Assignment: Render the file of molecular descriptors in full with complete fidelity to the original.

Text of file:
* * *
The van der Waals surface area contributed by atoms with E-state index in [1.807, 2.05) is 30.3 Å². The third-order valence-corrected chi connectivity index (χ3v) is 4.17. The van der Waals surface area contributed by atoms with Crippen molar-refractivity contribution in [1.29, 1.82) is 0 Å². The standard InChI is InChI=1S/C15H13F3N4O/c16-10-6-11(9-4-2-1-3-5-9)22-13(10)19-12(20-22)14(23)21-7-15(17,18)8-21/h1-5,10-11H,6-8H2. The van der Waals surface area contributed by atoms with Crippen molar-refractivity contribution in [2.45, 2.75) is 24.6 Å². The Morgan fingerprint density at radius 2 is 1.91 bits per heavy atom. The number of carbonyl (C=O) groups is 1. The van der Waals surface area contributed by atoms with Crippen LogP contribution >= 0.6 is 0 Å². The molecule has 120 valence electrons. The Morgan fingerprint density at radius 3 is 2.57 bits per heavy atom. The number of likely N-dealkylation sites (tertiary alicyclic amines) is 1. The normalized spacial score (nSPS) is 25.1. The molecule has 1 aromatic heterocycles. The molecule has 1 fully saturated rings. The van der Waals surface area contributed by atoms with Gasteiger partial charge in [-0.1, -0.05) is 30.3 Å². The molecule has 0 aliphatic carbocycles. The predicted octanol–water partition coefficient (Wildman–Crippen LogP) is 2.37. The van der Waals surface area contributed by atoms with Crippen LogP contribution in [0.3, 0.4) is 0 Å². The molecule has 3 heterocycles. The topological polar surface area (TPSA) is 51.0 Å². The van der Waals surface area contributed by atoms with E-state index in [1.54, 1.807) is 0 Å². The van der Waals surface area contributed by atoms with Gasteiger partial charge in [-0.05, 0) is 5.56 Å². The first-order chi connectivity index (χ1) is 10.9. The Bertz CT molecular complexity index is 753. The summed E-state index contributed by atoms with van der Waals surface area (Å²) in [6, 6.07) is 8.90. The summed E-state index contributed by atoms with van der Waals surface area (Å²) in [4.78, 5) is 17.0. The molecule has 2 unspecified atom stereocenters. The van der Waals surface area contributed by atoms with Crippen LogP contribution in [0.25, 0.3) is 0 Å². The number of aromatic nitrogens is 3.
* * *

The van der Waals surface area contributed by atoms with E-state index in [1.807, 2.05) is 30.3 Å². The third-order valence-corrected chi connectivity index (χ3v) is 4.17. The van der Waals surface area contributed by atoms with Crippen molar-refractivity contribution in [1.29, 1.82) is 0 Å². The standard InChI is InChI=1S/C15H13F3N4O/c16-10-6-11(9-4-2-1-3-5-9)22-13(10)19-12(20-22)14(23)21-7-15(17,18)8-21/h1-5,10-11H,6-8H2. The van der Waals surface area contributed by atoms with Crippen molar-refractivity contribution in [2.45, 2.75) is 24.6 Å². The Morgan fingerprint density at radius 2 is 1.91 bits per heavy atom. The number of carbonyl (C=O) groups is 1. The van der Waals surface area contributed by atoms with Crippen LogP contribution >= 0.6 is 0 Å². The molecule has 120 valence electrons. The Morgan fingerprint density at radius 3 is 2.57 bits per heavy atom. The number of likely N-dealkylation sites (tertiary alicyclic amines) is 1. The normalized spacial score (nSPS) is 25.1. The molecule has 1 aromatic heterocycles. The molecule has 1 fully saturated rings. The van der Waals surface area contributed by atoms with Gasteiger partial charge in [-0.1, -0.05) is 30.3 Å². The molecule has 0 aliphatic carbocycles. The predicted octanol–water partition coefficient (Wildman–Crippen LogP) is 2.37. The van der Waals surface area contributed by atoms with Crippen LogP contribution in [0.3, 0.4) is 0 Å². The molecule has 3 heterocycles. The topological polar surface area (TPSA) is 51.0 Å². The van der Waals surface area contributed by atoms with E-state index in [1.54, 1.807) is 0 Å². The van der Waals surface area contributed by atoms with Gasteiger partial charge in [-0.05, 0) is 5.56 Å². The first-order chi connectivity index (χ1) is 10.9. The Bertz CT molecular complexity index is 753. The summed E-state index contributed by atoms with van der Waals surface area (Å²) in [6, 6.07) is 8.90. The summed E-state index contributed by atoms with van der Waals surface area (Å²) in [4.78, 5) is 17.0. The molecule has 2 unspecified atom stereocenters. The van der Waals surface area contributed by atoms with Crippen LogP contribution in [0.25, 0.3) is 0 Å². The number of aromatic nitrogens is 3.